A strong episode with rich and varied exploration of the theme of identity through various characters with a welcome appearance from an Arrowverse favourite. Luke’s anger following his miracle recovery is used really well as he lashes out against the broken world that he is now forced to live in. Specifically he goes after Tavaroff to beat him at cards both to prove that the game is set up to support people like him as well as highlight that it can be manipulated on the other side. Luke’s approach is misguided because it’s fuelled by anger and a desire for revenge as well as the assumption that the system as it is can’t be changed. Diggle’s advice helps him reframe his thinking towards working to be a positive influence on this broken system and finding a way to bring about the change he wants to see. It’s great to see Diggle back and he slots into the role of experienced advisor naturally especially with his own life experience being relevant to Luke’s situation. It helps alter Luke’s thinking to taking action rather than seeking simple revenge. Luke’s admission to Ryan that he didn’t want to be brought back was quicker than expected though it makes sense as it wasn’t about him wanting to die. It was about him resenting having to live in a world that is stacked against people like him and how exhausting that is.
The Alice/Jacob team-up wasn’t used to its full potential despite the history and baggage associated with it. This makes Jacob’s statement about Alice being a victim who had her childhood stolen from her completely unearned. There is a strong father/daughter moment between Jacob and Mary where Jacob encourages her to be there for her sisters which includes Alice. It’s a moving moment of support and encouragement highlighting all that Jacob has learned this season. The attempts to coax Kate’s default persona out of Circe Sionis work really well with the confusion being played wonderfully by Wallis Day along with the development she experiences as she reconciles the conflicting memories she has. Alice also takes ownership of the Beth identity to help Kate which suggests she hasn’t entirely let go of it. There is a partial parallel between the sisters in that they have had their minds messed with though their experiences are unique. Roman and Safiyah being at odds over Kate brings Safiyah back into the fold in a really relevant way and Ryan giving her the Desert Rose as a peaceful resolution speaks to how heroic she is while also suggesting that she has found a way to deal with her mother’s death without needing that physical representation of her. It’s contrived that it’s done in service of securing Alice’s freedom but it’s an important development point for Ryan. It’s also good to nullify the crutch that the Desert Rose could so easily become.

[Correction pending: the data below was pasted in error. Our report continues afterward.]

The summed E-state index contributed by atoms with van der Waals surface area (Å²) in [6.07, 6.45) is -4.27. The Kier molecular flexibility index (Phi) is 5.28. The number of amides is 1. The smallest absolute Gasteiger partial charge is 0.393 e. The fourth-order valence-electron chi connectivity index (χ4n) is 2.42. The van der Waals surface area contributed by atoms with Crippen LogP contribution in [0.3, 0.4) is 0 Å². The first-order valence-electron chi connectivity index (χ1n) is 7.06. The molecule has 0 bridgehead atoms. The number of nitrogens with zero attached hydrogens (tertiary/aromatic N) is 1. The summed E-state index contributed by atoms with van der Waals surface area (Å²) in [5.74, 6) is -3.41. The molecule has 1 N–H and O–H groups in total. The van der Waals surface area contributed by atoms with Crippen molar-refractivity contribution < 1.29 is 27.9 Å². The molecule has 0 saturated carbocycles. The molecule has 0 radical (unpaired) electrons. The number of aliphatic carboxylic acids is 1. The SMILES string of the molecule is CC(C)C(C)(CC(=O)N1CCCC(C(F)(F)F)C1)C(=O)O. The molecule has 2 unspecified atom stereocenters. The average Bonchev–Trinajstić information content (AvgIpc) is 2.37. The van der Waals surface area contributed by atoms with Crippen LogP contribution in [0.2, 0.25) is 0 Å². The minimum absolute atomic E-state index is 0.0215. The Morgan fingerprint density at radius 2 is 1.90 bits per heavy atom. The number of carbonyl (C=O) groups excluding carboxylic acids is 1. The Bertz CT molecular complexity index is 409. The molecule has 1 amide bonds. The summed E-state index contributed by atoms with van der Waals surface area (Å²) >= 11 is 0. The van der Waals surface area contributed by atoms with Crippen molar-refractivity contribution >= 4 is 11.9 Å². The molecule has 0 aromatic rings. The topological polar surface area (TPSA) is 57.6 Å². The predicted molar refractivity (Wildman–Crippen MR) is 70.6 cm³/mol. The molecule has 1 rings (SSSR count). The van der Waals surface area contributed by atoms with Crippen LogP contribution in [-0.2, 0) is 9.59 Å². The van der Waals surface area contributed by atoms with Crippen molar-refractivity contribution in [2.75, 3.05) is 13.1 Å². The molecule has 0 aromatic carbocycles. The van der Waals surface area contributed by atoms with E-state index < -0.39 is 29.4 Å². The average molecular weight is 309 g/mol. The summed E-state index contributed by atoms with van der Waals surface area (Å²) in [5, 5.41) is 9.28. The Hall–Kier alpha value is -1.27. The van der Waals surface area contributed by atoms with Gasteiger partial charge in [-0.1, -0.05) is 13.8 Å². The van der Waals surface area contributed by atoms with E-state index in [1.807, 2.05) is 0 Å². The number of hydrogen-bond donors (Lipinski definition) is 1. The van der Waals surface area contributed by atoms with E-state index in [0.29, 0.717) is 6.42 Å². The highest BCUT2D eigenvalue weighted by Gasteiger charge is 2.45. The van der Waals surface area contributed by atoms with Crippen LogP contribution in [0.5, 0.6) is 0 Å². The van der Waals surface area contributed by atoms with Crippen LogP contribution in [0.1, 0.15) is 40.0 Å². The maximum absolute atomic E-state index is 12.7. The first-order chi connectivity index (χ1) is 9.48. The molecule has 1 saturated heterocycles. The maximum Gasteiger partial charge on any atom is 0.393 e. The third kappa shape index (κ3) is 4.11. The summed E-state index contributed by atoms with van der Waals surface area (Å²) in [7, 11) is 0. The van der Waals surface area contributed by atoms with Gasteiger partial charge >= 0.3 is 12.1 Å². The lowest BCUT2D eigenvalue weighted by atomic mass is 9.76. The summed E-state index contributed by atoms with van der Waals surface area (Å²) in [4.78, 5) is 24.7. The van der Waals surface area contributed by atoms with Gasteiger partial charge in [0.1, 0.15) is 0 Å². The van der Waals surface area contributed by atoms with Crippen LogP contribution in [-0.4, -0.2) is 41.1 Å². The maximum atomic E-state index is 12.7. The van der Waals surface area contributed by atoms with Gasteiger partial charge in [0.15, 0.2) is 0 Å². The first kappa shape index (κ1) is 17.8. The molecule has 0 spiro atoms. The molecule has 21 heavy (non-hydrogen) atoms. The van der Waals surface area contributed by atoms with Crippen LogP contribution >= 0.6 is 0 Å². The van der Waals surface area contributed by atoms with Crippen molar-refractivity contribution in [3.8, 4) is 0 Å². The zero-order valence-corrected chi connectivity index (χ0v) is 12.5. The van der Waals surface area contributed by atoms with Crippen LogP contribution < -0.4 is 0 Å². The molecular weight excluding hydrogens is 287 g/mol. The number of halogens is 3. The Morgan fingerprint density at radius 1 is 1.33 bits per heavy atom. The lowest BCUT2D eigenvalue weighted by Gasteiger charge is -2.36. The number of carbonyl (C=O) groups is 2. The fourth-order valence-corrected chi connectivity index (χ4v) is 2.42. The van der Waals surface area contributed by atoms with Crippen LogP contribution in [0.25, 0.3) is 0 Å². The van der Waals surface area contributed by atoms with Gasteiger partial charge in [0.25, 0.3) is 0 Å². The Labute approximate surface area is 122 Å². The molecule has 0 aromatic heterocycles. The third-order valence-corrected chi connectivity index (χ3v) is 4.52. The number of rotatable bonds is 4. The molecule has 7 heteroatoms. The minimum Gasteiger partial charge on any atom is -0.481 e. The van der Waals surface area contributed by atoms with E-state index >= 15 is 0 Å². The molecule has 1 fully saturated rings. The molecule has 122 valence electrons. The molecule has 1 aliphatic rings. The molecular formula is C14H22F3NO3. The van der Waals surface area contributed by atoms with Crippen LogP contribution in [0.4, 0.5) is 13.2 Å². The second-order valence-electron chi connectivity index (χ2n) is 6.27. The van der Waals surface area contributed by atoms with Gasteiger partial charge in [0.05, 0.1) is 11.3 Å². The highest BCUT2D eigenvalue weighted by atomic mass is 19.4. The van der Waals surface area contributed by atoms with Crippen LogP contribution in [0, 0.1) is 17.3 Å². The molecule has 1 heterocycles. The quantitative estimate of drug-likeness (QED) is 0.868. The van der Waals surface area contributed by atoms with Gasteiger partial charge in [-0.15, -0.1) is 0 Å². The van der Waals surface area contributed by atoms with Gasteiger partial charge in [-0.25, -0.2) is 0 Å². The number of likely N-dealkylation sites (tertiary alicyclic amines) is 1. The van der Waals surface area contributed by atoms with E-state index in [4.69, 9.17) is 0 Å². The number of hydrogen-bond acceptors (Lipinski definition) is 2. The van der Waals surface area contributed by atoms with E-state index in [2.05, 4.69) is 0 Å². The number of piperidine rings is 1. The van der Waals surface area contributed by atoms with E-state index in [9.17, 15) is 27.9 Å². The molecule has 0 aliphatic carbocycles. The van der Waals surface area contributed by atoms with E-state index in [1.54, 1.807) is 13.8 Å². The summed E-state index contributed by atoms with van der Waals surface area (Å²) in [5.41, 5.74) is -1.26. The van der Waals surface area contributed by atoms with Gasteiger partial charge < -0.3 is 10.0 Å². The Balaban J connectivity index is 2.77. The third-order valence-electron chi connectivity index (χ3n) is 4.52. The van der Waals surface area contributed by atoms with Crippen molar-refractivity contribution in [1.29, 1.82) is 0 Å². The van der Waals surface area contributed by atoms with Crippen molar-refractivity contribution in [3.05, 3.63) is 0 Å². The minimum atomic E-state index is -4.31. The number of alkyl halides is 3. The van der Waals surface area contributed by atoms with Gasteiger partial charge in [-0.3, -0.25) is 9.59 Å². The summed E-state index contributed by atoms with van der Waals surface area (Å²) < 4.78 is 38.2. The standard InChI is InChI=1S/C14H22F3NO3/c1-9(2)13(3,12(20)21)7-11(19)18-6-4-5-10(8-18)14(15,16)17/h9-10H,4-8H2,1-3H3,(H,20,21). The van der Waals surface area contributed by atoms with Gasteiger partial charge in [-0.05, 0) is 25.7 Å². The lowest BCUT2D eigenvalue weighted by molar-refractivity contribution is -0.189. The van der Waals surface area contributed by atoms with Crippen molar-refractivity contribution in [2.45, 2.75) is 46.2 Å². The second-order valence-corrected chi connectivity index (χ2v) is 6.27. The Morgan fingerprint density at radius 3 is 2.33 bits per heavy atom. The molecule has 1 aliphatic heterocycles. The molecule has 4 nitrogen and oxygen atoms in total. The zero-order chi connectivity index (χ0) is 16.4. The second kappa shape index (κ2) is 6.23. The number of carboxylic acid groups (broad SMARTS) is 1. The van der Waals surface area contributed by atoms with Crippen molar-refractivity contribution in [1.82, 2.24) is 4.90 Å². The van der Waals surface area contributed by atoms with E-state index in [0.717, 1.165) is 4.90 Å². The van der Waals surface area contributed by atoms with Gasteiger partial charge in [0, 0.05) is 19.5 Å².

- Luke’s misguided desire for angry revenge
- Luke playing the game that is stacked against him and proving it can be manipulated
- John Diggle
- Diggle’s advice coming from a place of experience that points Luke in the right direction
- Alice admitting to the Beth identity suggesting she isn’t beyond redemption
- the development of Kate’s conflict with the Circe persona
- the strong father/daughter moment between Jacob and Mary
- Safiyah being brought back in a relevant way
- Very little meaningful Alice/Jacob content